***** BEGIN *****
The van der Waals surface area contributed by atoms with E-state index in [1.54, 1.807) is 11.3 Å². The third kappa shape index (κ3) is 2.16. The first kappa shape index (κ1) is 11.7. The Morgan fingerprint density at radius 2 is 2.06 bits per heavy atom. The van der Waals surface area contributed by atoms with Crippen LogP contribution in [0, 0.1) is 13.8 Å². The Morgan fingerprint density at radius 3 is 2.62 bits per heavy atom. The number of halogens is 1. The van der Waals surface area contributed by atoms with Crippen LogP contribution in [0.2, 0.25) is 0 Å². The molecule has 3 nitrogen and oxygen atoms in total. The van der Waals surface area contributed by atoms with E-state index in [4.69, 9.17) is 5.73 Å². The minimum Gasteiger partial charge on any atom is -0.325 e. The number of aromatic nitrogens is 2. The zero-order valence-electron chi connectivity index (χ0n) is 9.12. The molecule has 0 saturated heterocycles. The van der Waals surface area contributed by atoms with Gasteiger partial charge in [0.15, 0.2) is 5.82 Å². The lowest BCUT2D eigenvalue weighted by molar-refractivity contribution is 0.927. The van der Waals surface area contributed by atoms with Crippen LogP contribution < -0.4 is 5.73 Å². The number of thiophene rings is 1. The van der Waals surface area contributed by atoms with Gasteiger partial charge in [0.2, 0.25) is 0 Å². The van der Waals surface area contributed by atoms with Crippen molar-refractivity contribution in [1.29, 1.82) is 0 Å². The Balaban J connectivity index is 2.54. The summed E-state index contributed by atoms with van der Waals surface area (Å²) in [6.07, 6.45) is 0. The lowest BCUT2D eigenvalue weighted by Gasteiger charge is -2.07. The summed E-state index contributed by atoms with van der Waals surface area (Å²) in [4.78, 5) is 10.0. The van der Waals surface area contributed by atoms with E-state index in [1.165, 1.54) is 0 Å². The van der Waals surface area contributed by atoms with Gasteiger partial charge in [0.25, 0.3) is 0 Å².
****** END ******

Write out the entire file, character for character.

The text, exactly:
The van der Waals surface area contributed by atoms with E-state index in [1.54, 1.807) is 11.3 Å². The third kappa shape index (κ3) is 2.16. The first kappa shape index (κ1) is 11.7. The Morgan fingerprint density at radius 2 is 2.06 bits per heavy atom. The van der Waals surface area contributed by atoms with Crippen LogP contribution in [0, 0.1) is 13.8 Å². The Morgan fingerprint density at radius 3 is 2.62 bits per heavy atom. The number of halogens is 1. The van der Waals surface area contributed by atoms with Crippen LogP contribution in [0.2, 0.25) is 0 Å². The molecule has 3 nitrogen and oxygen atoms in total. The van der Waals surface area contributed by atoms with E-state index in [4.69, 9.17) is 5.73 Å². The minimum Gasteiger partial charge on any atom is -0.325 e. The number of aromatic nitrogens is 2. The zero-order valence-electron chi connectivity index (χ0n) is 9.12. The molecule has 0 saturated heterocycles. The van der Waals surface area contributed by atoms with Gasteiger partial charge in [0.15, 0.2) is 5.82 Å². The lowest BCUT2D eigenvalue weighted by molar-refractivity contribution is 0.927. The van der Waals surface area contributed by atoms with Crippen LogP contribution < -0.4 is 5.73 Å². The number of thiophene rings is 1. The van der Waals surface area contributed by atoms with Gasteiger partial charge in [0.2, 0.25) is 0 Å². The van der Waals surface area contributed by atoms with Crippen molar-refractivity contribution in [1.29, 1.82) is 0 Å². The Balaban J connectivity index is 2.54. The summed E-state index contributed by atoms with van der Waals surface area (Å²) in [6.07, 6.45) is 0. The lowest BCUT2D eigenvalue weighted by Gasteiger charge is -2.07. The summed E-state index contributed by atoms with van der Waals surface area (Å²) in [4.78, 5) is 10.0. The van der Waals surface area contributed by atoms with E-state index in [1.165, 1.54) is 0 Å². The van der Waals surface area contributed by atoms with Gasteiger partial charge in [0.25, 0.3) is 0 Å².